Mean annual minimum temperature and annual rainfall variability and trend over Ethiopia in the period since 1951-2006; with annual minimum temperature increase about 0.37°C every ten years [13]. According to the Ethiopian meteorological agency, projected mean annual temperature in 2030, 2050 and 2080 under the A1B emission scenario, will increase in the range of 0.9°C to 1.1°C, 1.7°C°C to 2.1°C and 2.7°C to 3.4°C respectively compared to 1961-1990 normal, with the small increase in annual precipitation [13].

Studies indicate that crop productivity under future climate projections is expected to be affected by climate variability in the future [6,7]. Minimum and maximum temperature and precipitation variability in the future climate will affect crop production, supply, and prices.

Climate Change Impacts on Crop Water Availability and Productivity

Climate change will affect water resources through its impact on the quantity, variability, timing, form, and intensity of precipitation.

Water productivity: is the ration of the net benefits from the crop, forestry, fishery, livestock, and mixed agricultural systems to the amount of water required to produce those benefits. Water productivity is a concept which can be defined as the amount of harvestable yield per unit of water consumed. In the essence, water productivity stands for producing more yields per unit of water applied under existing management and climate change scenarios. Climate change projections indicate that there will be an increase in water demand with the increasing population. Globally, the water required to feed the world in 2050 would be an increase of 4500 km3/year from the current 7000 km3/year; so, water productivity improvements can effectively address food insecurity and poverty alleviation [14]. According to Falkenmark improving water productivity for food production greatly reduces the deficit water by 2000-3000 km3/year, and similar estimates by SEI indicate that water productivity improvements could reduce the future water demands (water addition needs) by 2200 km3/year [15].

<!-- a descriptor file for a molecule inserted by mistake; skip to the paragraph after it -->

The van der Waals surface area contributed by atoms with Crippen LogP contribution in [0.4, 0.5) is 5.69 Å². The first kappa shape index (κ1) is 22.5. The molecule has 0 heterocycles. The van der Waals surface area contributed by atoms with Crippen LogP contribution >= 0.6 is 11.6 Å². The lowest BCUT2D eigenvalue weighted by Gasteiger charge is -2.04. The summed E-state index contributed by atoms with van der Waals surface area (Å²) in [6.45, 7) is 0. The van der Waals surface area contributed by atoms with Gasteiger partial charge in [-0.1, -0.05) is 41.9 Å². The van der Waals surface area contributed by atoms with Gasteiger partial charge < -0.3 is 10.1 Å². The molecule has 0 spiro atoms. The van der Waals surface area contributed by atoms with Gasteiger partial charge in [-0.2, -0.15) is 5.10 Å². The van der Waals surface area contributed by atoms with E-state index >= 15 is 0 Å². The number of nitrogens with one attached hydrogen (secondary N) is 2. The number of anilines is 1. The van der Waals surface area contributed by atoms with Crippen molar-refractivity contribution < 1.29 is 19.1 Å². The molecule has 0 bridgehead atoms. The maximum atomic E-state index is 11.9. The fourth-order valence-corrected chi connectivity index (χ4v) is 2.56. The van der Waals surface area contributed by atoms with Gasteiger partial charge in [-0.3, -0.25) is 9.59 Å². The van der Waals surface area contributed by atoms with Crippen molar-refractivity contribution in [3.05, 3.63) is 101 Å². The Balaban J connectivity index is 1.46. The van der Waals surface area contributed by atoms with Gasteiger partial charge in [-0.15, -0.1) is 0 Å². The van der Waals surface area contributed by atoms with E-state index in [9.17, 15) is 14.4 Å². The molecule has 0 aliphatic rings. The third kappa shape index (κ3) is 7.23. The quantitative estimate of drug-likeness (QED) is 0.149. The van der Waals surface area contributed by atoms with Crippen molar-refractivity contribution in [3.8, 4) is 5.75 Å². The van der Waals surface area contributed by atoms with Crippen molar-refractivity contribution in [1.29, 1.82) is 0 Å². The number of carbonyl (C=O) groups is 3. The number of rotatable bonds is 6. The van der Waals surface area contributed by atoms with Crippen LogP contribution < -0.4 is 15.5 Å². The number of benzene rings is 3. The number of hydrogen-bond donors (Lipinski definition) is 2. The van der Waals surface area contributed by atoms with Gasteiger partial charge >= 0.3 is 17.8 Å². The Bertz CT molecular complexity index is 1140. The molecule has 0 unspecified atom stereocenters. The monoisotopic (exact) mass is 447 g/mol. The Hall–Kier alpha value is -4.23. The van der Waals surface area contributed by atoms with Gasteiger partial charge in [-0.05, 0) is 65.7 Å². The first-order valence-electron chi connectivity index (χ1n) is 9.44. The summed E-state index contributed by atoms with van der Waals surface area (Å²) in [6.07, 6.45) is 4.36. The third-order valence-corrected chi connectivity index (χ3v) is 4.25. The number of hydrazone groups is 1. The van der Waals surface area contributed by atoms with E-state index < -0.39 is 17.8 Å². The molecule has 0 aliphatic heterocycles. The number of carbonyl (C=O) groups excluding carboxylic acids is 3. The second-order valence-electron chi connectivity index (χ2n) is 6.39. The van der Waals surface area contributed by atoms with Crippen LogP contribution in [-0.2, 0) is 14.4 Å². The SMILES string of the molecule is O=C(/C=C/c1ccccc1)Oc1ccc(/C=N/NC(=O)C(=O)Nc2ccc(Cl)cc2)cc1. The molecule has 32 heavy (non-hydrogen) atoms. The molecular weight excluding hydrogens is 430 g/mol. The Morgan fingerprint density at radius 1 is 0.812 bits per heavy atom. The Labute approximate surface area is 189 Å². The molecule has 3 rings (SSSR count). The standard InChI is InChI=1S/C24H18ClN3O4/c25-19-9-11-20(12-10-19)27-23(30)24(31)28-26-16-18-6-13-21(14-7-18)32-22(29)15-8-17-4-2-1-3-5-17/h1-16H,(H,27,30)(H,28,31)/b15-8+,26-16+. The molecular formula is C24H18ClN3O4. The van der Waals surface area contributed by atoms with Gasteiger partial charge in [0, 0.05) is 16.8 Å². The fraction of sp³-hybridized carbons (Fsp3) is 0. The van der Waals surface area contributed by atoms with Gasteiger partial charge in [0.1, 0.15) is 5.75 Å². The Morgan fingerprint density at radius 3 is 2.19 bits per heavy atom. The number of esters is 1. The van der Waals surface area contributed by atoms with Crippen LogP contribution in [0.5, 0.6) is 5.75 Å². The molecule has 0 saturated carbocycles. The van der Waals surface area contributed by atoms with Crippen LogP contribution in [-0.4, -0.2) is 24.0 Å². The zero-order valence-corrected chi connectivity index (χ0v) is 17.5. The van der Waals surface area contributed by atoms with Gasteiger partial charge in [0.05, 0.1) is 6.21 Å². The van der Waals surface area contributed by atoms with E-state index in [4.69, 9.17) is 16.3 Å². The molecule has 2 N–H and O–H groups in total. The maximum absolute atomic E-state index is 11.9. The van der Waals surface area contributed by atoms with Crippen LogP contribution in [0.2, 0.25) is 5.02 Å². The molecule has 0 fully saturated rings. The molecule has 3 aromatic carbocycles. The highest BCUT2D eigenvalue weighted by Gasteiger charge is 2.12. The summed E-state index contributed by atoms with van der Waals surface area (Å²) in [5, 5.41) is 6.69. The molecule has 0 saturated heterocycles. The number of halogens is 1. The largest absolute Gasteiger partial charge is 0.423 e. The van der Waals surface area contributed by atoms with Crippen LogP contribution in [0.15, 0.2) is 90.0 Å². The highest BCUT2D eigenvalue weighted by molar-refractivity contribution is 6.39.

According to Rockström, Barron, and Fox increasing water productivity in arid and semi-arid areas and sub-humid tropics can be achieved through improving and maximizing crop water availability, maximizing water uptake of plants and use of supplementary irrigation [16]. An efficient and well planned based on the crop water requirement, of supplemental deficit irrigation, enhances crops' water use efficiency, stabilizes yield by reducing crop failure in areas where moisture stress and erratic rainfall patter prevail. Rainwater harvesting, spate irrigation, conservation tillage, and supplemental irrigation are important climate change adaptation strategies for improved water productivity in arid and semi-arid areas [16].

Rain-fed agriculture covers 80% of the world's farmland and twothird of global food production [17]. Rain-fed agriculture plays a critical role in food production, with 80% of the agricultural land worldwide which produces low crop yield levels and high on-farm water losses [16]. The major challenges for the rural communities representing up to 80% of the population in certain countries are to improve the productivity of the arable land and the availability of water resources.

Under the circumstances, climate change influencing crop and water productivity, plant breeding has improved crop water productivity by increasing crop productivity; and hence, plant breeding (selection and producing suitable genotypes: high yielding and high water use efficiency) is an important climate change adaptation option, particularly for arid and semi-arid areas where recurrent soil moisture stress affects crop growth and productivity.

Climate Change Impacts On Crop Water Requirement

Climate change affects water balance, crop photosynthesis and crop growth either directly or indirectly by affecting directly the crop physiological processes or indirectly by affecting the different crop growth factors such as relative humidity, wind speed, soil temperature and atmospheric evaporative demand. Soil moisture balance; the influx and out-flux of water in the root zone can be quantified and simulated using a robust soil water balance model called Budget [18]. Crop models have the potential to quantify and simulate soil water balance under varying climate conditions and management practices; for example: the DSSAT crop model (soil water module) computes soil water processes including snow accumulation and melt, runoff, infiltration, saturated flow and water table depth, on a daily basis, and the FAO Aquacrop model is applied to simulate the soil water balance under irrigation and rain-fed conditions [18-20]. Similarly, the APSIM crop model computes and simulates soil water balance on a daily basis, with user-specified soil layers [21]. Water coming from either rainfall or irrigation is lost as evaporation and transpiration at the soil surface as shown in Figure 1. These models consider weather parameters that either directly or indirectly affects soil water balance; for example evaporation and transpiration rate of plants are directly affected by daily temperature variations, hence are required as input parameters to the models.